All of us must work together to build and sustain a climate where child welfare professionals can do their best to help children, youth, and families thrive. Check out the ideas below for how you can join professionals and non-professionals in supporting child welfare.
Short on time? Here are ideas of things you can do in just a few minutes.
- Learn about what child welfare workers do to support families, youth, and children.
- Help strengthen families and prevent child abuse and neglect in your community.
- Tell your friends and colleagues positive stories about child welfare. These could be from your own personal experience, or get ideas by viewing our Real Stories from the Field and the We Are Child Welfare Video Collection.
- Temporarily add our #WeAreChildWelfare Facebook frame to your profile picture.
- Donate resources (money or in-kind donations) to organizations in your community. If you don’t have an organization in mind, Network for Good can help to connect you.
Have a few hours to spare? These ideas take a little more time but will have a greater impact.
- Help families in your community. Volunteer Match can connect you with a local organization.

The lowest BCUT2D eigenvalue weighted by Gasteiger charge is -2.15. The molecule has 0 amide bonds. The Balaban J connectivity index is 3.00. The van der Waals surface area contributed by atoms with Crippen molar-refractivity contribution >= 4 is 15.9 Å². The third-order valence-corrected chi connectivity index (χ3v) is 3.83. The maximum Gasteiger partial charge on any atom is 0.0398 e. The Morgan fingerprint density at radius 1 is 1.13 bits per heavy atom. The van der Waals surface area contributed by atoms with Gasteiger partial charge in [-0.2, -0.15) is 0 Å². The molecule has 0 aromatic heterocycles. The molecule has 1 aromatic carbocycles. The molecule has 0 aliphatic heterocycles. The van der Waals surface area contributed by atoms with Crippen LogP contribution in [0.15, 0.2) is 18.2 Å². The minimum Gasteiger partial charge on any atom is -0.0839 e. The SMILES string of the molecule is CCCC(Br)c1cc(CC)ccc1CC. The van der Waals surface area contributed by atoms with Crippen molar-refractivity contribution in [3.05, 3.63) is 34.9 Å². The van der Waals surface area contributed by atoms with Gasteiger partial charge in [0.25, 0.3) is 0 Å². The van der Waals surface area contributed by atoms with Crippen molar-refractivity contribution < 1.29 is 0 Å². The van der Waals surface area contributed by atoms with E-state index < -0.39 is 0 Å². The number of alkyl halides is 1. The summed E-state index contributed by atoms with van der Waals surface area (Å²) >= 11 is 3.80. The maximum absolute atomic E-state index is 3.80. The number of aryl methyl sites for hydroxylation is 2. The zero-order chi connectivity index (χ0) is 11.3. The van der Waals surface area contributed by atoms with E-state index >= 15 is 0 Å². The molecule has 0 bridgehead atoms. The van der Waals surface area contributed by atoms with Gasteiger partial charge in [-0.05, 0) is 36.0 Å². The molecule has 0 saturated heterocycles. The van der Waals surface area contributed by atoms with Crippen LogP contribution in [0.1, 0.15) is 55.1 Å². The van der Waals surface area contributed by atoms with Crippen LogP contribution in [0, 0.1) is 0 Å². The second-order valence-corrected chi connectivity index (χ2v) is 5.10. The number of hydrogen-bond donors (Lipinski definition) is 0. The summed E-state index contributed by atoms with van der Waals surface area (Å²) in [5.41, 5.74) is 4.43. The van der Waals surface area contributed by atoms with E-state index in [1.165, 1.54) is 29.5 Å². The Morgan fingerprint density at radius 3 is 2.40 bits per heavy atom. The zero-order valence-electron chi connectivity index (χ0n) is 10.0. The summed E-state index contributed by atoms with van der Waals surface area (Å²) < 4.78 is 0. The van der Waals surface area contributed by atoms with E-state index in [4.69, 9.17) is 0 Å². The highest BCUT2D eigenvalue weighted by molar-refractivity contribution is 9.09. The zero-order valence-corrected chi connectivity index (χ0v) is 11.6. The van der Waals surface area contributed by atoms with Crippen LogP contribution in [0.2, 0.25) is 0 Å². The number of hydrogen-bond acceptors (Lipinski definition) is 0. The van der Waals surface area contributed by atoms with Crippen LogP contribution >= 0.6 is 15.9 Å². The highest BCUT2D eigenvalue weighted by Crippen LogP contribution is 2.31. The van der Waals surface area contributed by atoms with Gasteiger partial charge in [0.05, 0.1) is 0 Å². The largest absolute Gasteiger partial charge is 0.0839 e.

- Call or write to your local, state, and federal representatives about the importance of funding child welfare programs and services.
- Present information about child welfare issues to your neighborhood association, congregation, civic group, PTA, or other groups. The Frameworks Institute’s Storytelling for Social Change provides recommendations on how to frame your remarks.
Want to make a bigger commitment?
- Become a social worker. Many schools of social work provide specialized training in child welfare. Learn more from the National Association of Social Workers, the Council on Social Work Education, or contact your local school of social work to see if they have a child welfare specialization.
- Become a resource parent (i.e., kinship, foster, or adoptive parent) or provide respite care to children and youth. Contact your local child welfare agency to learn more.
- Mentor a young person in your community. The National Mentoring Partnership can connect you to a local program.
- Advocate for children as a Court Appointed Special Advocate (CASA) or Guardian Ad Litem (GAL). Learn more from the National Court Appointed Special Advocate Association.